1936-1989This site is dedicated to the memory and spirit of Abbie Hoffman.
"Revolution is not something fixed in ideology, nor is it something fashioned to a particular decade. It is a perpetual process embedded in the human spirit."
Soon to be a Major Motion Picture
|abbie hoffman |
by Alex Burns (firstname.lastname@example.org) - May 29, 2001
| Abbie Hoffman (1936-1989) was a complex and deeply paradoxical social activist and media celebrity, whose legendary culture-jamming exploits have come to characterise the period's para-political turmoil and counter-culture. |
His early 1950s experiences as a Brandeis student and sexual experienced aesthete marked Hoffman as a future American Rebel (Outsider). Under the tutelage of famous humanist psychologist Abraham Maslow, Hoffman conceived of political protest as a positive and life-affirming self-actualising process.
During the early 1960s, Hoffman was involved with civil rights activism as an organiser in Mississipi for the Student Non-violent Co-ordinating Committee. In San Francisco's Haight-Ashbury district, Hoffman became involved with the Diggers (actors turned social activists), distributing free food and organising accomodation.
He first came to national exposure with Jerry Rubin during the infamous 1967 New York Stock Exchange "money-burning" incident. Through his involvement with anti-Vietnam War protests and the Chicago Eight trial which resulted from 1968 Chicago Democratic convention riots, Hoffman became a counter-culture icon and the face of American radical dissidence.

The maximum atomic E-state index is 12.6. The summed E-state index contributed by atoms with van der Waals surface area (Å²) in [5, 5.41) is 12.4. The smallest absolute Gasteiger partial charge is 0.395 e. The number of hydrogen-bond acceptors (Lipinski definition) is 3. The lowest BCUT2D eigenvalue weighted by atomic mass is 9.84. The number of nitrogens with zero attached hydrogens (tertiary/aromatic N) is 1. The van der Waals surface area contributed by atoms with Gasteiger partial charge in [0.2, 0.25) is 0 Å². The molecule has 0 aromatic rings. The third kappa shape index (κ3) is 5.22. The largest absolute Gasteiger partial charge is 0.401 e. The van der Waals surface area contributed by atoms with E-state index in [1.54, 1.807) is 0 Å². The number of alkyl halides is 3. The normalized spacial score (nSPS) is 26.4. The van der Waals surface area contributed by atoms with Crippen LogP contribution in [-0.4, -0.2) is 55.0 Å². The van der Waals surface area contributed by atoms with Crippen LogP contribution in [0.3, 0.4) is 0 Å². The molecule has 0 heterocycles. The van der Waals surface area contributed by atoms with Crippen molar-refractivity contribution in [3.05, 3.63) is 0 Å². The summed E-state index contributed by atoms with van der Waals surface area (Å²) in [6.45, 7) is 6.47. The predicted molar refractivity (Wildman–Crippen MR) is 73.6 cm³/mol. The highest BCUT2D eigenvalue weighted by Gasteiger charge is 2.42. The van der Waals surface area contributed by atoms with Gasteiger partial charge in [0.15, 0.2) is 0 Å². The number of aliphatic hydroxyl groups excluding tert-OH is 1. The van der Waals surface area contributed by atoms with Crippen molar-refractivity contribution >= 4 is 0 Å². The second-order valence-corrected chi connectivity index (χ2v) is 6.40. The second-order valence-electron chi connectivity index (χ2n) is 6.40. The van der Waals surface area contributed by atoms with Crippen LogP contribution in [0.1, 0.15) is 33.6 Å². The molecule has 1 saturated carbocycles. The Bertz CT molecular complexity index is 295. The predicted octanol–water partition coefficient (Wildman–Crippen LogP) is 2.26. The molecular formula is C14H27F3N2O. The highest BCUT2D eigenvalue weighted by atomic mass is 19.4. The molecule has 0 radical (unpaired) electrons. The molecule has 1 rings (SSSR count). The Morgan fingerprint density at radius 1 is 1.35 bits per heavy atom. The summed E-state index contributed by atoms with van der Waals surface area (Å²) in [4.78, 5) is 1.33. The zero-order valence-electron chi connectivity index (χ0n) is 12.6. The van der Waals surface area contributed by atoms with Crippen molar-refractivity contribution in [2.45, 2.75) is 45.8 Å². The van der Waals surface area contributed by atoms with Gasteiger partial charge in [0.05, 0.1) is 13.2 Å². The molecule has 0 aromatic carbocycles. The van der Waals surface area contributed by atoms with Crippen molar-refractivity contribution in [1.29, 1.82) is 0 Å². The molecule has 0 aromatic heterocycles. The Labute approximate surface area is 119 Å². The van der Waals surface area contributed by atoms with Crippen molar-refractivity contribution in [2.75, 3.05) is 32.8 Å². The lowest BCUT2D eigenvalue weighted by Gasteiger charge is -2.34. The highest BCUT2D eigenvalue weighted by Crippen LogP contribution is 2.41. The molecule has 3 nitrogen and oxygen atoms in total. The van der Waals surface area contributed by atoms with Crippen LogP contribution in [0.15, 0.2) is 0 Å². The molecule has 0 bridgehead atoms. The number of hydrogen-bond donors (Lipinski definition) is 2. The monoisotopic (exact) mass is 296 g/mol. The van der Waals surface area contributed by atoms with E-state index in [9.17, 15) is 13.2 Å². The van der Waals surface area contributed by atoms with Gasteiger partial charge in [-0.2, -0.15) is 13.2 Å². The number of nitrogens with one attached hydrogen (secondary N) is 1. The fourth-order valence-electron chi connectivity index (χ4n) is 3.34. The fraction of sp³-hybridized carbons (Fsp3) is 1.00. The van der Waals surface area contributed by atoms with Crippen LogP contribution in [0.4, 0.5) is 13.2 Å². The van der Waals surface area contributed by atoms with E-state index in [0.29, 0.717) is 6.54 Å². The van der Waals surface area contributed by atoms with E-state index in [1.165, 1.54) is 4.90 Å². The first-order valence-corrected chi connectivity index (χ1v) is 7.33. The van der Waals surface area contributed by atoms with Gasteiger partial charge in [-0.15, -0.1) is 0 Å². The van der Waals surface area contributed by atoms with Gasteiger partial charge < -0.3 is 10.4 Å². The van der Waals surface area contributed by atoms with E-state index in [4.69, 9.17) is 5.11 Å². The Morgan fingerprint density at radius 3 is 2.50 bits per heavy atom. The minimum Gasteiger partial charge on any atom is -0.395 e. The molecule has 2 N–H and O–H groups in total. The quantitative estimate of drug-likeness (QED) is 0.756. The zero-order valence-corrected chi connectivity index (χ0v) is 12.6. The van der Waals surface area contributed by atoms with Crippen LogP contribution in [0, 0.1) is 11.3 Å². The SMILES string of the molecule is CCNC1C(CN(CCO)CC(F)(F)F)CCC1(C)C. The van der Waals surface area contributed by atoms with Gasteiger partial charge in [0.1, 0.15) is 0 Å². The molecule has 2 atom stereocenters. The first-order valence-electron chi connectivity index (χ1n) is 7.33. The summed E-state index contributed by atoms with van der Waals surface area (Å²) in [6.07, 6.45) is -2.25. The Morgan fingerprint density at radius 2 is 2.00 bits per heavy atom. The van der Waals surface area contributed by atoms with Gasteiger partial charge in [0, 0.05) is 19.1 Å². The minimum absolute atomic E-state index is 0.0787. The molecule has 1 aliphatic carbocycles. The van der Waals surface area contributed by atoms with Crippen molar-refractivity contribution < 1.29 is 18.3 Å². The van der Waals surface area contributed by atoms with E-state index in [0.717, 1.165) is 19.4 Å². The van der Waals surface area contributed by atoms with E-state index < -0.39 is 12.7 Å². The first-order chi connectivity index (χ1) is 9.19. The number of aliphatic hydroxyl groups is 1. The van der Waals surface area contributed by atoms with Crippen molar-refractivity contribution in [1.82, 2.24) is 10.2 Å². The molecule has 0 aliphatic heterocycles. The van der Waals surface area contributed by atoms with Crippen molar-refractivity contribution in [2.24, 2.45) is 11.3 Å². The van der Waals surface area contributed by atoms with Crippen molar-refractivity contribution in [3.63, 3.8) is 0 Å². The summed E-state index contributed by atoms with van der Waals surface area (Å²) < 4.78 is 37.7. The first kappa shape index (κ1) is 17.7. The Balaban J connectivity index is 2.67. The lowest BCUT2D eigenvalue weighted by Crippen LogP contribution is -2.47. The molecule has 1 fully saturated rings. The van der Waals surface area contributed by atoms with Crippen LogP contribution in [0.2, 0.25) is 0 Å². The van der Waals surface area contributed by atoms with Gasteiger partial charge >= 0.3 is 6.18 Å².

Hoffman mixed with many of the leading protesters, including John Lennon and Yoko Ono, Tom Hayden, Timothy Leary and G. Gordon Liddy, and was notable for fusing creativity with righteous fury and savage humour. He pioneered many tactics of guerilla survival and personal autonomy.
Drifting into an outlaw life-style, Hoffman was implicated in a 1973 cocaine deal gone wrong, and busted by undercover agents. Fleeing, Hoffman lived underground for six years, working on environmental campaigns.
Re-surfacing in 1980, Hoffman served a brief prison sentence, before returning to social activism. Hoffman battled many fronts, but his demons were largely personal, in an environment that had dramatically changed since the demise of the Counter-culture. Psychosis, substance abuse and relationship breakdowns created a messy personal life.